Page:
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UCL Institute for Sustainable Resources Blog


Discussing global sustainability issues


REQUIEM FOR LONDON’S GREEN SPACES: Do the Mayoral Candidates Care?

By ucftpe0, on 4 May 2016

green space london (c) flickr Leonard Bentley

The Mayoral and London elections are upon us. Listening to the candidates I have been struck by how one key issue that is crucial to the health and quality of life in this city is absent from their priority lists: London’s green spaces.

The issue is apparently not in the top ten things that Londoners are most worried about (see The Guardian article ‘10 things Londoners are worried about ahead of the mayoral election’). But if they care for their green spaces, they should be worried. All over London (and, of course, in other urban areas too, but this blog is focused on the London Mayoral election), green spaces are under unprecedented threat, both from development, as politicians struggle with the issue that Londoners do care about most – housing – and from commercial events that disrupt and exclude people from normal uses of parks, and greatly reduce parks’ ability to provide Londoners with the benefits they were set up for: peace, tranquillity, nature, a space to exercise, relax with friends and family, without a monetary charge.

I have seen this process at first hand with my local park, Battersea Park, where a group of us are fighting through the courts Wandsworth Council’s permission to Formula E to stage electric car racing there for a second year  – an event which, on the basis of experience last year, turns the park into a construction site for the best part of a month at the height of summer, excludes people from large parts of it over this period, and keeps them out of it altogether over the weekend when the racing takes place, unless they pay upwards of £20 for admission. You can see what I mean about a construction site by going to www.savebatterseapark.com. This is just one of over 600 commercial events held in this park each year, a level of usage which is seriously degrading this lovely Grade II* listed open space that has been freely enjoyed by Londoners for over 100 years.

Apart from the London housing crisis, the issue that is driving this unprecedented threat to urban green space in London and across the country is money. Green spaces cost money to maintain and local councils currently do not have enough of it. Looking after parks is not a statutory responsibility, so when the cuts come, they fall disproportionately on things that Councillors feel they do not have to do. We were told by one of our local Wandsworth Councillors that ‘parks are a luxury’. It seems curious to me that no-one in the 1970s said that parks were a luxury, nor that we couldn’t afford the huge benefits for health (physical and mental) that these green spaces provide. And yet, here we are forty years on, at least twice as rich now in terms of income per household as we were then, and these parts of our natural heritage are being mercilessly sweated and degraded because it seems we are too poor to keep them up.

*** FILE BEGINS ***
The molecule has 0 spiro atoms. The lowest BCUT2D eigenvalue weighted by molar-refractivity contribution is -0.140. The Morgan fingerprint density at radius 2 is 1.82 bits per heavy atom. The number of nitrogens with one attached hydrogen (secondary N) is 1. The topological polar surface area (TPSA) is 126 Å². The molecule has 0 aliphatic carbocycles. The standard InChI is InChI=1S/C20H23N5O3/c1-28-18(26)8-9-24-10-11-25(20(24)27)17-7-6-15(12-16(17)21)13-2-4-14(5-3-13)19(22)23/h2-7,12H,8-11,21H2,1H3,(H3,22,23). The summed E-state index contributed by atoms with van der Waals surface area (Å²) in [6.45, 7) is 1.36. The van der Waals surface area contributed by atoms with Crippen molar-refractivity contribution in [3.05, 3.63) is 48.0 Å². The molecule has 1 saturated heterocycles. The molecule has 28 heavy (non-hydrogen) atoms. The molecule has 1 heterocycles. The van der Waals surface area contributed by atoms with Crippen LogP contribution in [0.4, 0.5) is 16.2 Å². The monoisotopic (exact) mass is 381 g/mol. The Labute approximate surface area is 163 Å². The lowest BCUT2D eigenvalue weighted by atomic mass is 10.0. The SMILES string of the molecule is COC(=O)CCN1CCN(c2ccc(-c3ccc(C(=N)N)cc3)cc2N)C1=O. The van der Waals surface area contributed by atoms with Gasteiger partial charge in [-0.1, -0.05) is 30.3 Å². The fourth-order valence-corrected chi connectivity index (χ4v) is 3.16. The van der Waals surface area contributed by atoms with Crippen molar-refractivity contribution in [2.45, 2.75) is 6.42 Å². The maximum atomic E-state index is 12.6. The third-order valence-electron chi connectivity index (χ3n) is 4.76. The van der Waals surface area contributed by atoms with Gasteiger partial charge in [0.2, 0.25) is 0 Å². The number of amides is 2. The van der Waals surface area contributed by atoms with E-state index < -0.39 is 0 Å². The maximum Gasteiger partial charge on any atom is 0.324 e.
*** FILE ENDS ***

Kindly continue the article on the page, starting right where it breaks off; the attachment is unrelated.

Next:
So back to the Mayoral elections: how are the candidates on this issue? Well, they all talk the talk. London’s green spaces are fantastic, they say, and safe in their hands. But press on the specifics and things start to wobble. Zac Goldsmith says he will protect Richmond Park (in his constituency), but declined to support our Battersea Park campaign. Sadiq Khan did not even reply to our emails of invitation to come and talk to us. Google any of the candidates and green spaces and you will find high-level statements of support for London’s green spaces. But I could find no mention of how they suggest maintenance of these spaces should be paid for, which is the issue that needs to be resolved if they are to be rescued. The plan to make London a National Park City, which some of them support, is silent on that as well, so it is not clear to me how much traction that would give even if it were to come about.

So what can we do? Keep pressing the candidates, for this Mayoral and subsequent local elections. Force them to be specific. What would they do about Formula E racing in Battersea Park and other destructive events that are degrading our green spaces to an ever great extent? Above all get them to say where the money for park maintenance is to come from. Support the Open Spaces Society, one of Britain’s oldest conservation groups, which is fighting a wonderful rearguard battle to save these spaces for our free access, health and pleasure. Oh, and get out into your local park or other green space this summer. The way things are going you don’t know how much longer you will be able to.

A Personal Blog from Paul Ekins, Professor of Resources and Environmental Policy and Director, UCL Institute for Sustainable Resource, University College London

Image credit: Leonard Bentley (flickr)

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